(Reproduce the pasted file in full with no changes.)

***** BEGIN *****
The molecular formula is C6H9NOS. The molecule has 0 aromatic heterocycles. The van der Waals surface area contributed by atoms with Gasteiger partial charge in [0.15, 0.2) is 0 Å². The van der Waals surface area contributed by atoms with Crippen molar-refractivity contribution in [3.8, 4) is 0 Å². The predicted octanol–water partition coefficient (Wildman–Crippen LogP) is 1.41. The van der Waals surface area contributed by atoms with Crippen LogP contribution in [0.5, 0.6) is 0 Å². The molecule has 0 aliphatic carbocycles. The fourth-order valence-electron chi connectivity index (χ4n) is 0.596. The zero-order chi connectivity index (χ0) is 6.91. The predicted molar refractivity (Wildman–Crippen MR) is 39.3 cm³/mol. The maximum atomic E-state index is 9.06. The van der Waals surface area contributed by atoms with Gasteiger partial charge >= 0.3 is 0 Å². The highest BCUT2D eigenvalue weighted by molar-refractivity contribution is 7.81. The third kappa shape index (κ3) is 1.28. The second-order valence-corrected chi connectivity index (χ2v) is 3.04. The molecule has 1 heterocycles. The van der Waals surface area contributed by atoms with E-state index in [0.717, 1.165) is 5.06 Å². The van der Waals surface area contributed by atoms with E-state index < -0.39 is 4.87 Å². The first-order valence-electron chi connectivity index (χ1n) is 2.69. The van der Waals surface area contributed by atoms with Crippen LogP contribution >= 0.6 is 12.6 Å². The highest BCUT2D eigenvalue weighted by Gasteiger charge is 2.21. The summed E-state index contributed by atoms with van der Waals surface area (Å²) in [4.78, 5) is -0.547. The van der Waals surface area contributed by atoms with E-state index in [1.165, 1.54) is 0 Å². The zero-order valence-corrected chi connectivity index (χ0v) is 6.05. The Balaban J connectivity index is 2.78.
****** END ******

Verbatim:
The molecular formula is C6H9NOS. The molecule has 0 aromatic heterocycles. The van der Waals surface area contributed by atoms with Gasteiger partial charge in [0.15, 0.2) is 0 Å². The van der Waals surface area contributed by atoms with Crippen molar-refractivity contribution in [3.8, 4) is 0 Å². The predicted octanol–water partition coefficient (Wildman–Crippen LogP) is 1.41. The van der Waals surface area contributed by atoms with Crippen LogP contribution in [0.5, 0.6) is 0 Å². The molecule has 0 aliphatic carbocycles. The fourth-order valence-electron chi connectivity index (χ4n) is 0.596. The zero-order chi connectivity index (χ0) is 6.91. The predicted molar refractivity (Wildman–Crippen MR) is 39.3 cm³/mol. The maximum atomic E-state index is 9.06. The van der Waals surface area contributed by atoms with Gasteiger partial charge >= 0.3 is 0 Å². The highest BCUT2D eigenvalue weighted by molar-refractivity contribution is 7.81. The third kappa shape index (κ3) is 1.28. The second-order valence-corrected chi connectivity index (χ2v) is 3.04. The molecule has 1 heterocycles. The van der Waals surface area contributed by atoms with E-state index in [0.717, 1.165) is 5.06 Å². The van der Waals surface area contributed by atoms with E-state index < -0.39 is 4.87 Å². The first-order valence-electron chi connectivity index (χ1n) is 2.69. The van der Waals surface area contributed by atoms with Crippen LogP contribution >= 0.6 is 12.6 Å². The highest BCUT2D eigenvalue weighted by Gasteiger charge is 2.21. The summed E-state index contributed by atoms with van der Waals surface area (Å²) in [4.78, 5) is -0.547. The van der Waals surface area contributed by atoms with E-state index in [1.165, 1.54) is 0 Å². The zero-order valence-corrected chi connectivity index (χ0v) is 6.05. The Balaban J connectivity index is 2.78.